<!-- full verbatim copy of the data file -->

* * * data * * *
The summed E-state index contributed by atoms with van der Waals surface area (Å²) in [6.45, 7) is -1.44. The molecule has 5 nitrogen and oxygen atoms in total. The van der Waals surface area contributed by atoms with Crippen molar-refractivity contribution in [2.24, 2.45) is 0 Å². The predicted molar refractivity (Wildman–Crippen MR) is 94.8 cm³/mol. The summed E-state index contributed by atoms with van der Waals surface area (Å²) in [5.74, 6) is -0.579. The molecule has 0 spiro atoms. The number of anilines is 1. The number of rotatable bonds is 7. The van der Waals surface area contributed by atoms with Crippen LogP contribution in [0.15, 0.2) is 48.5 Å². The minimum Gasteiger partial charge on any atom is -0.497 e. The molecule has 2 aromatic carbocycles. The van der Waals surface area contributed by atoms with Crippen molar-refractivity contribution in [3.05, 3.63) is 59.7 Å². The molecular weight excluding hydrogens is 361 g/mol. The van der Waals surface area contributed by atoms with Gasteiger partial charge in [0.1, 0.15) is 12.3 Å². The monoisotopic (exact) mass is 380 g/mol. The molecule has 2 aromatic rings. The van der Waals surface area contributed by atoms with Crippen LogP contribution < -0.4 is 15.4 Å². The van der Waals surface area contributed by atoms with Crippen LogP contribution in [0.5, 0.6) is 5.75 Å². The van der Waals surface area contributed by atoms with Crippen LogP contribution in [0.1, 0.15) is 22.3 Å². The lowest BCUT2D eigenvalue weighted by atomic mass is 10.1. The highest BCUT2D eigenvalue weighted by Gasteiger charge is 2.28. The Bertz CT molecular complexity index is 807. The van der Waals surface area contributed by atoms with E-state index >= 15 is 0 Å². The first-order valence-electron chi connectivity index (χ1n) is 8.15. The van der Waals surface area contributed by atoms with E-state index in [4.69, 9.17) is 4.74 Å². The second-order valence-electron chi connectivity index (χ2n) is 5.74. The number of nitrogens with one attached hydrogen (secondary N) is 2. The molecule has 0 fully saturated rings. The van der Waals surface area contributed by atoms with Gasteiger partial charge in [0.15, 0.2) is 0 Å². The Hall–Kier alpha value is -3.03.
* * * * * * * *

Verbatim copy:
The summed E-state index contributed by atoms with van der Waals surface area (Å²) in [6.45, 7) is -1.44. The molecule has 5 nitrogen and oxygen atoms in total. The van der Waals surface area contributed by atoms with Crippen molar-refractivity contribution in [2.24, 2.45) is 0 Å². The predicted molar refractivity (Wildman–Crippen MR) is 94.8 cm³/mol. The summed E-state index contributed by atoms with van der Waals surface area (Å²) in [5.74, 6) is -0.579. The molecule has 0 spiro atoms. The number of anilines is 1. The number of rotatable bonds is 7. The van der Waals surface area contributed by atoms with Crippen LogP contribution in [0.15, 0.2) is 48.5 Å². The minimum Gasteiger partial charge on any atom is -0.497 e. The molecule has 2 aromatic carbocycles. The van der Waals surface area contributed by atoms with Crippen molar-refractivity contribution in [3.05, 3.63) is 59.7 Å². The molecular weight excluding hydrogens is 361 g/mol. The van der Waals surface area contributed by atoms with Gasteiger partial charge in [0.1, 0.15) is 12.3 Å². The monoisotopic (exact) mass is 380 g/mol. The molecule has 2 aromatic rings. The van der Waals surface area contributed by atoms with Crippen LogP contribution < -0.4 is 15.4 Å². The van der Waals surface area contributed by atoms with Crippen LogP contribution in [0.5, 0.6) is 5.75 Å². The van der Waals surface area contributed by atoms with Crippen LogP contribution in [0.1, 0.15) is 22.3 Å². The lowest BCUT2D eigenvalue weighted by atomic mass is 10.1. The highest BCUT2D eigenvalue weighted by Gasteiger charge is 2.28. The Bertz CT molecular complexity index is 807. The van der Waals surface area contributed by atoms with E-state index >= 15 is 0 Å². The first-order valence-electron chi connectivity index (χ1n) is 8.15. The van der Waals surface area contributed by atoms with E-state index in [4.69, 9.17) is 4.74 Å². The second-order valence-electron chi connectivity index (χ2n) is 5.74. The number of nitrogens with one attached hydrogen (secondary N) is 2. The molecule has 0 fully saturated rings. The van der Waals surface area contributed by atoms with Gasteiger partial charge in [0.15, 0.2) is 0 Å². The Hall–Kier alpha value is -3.03.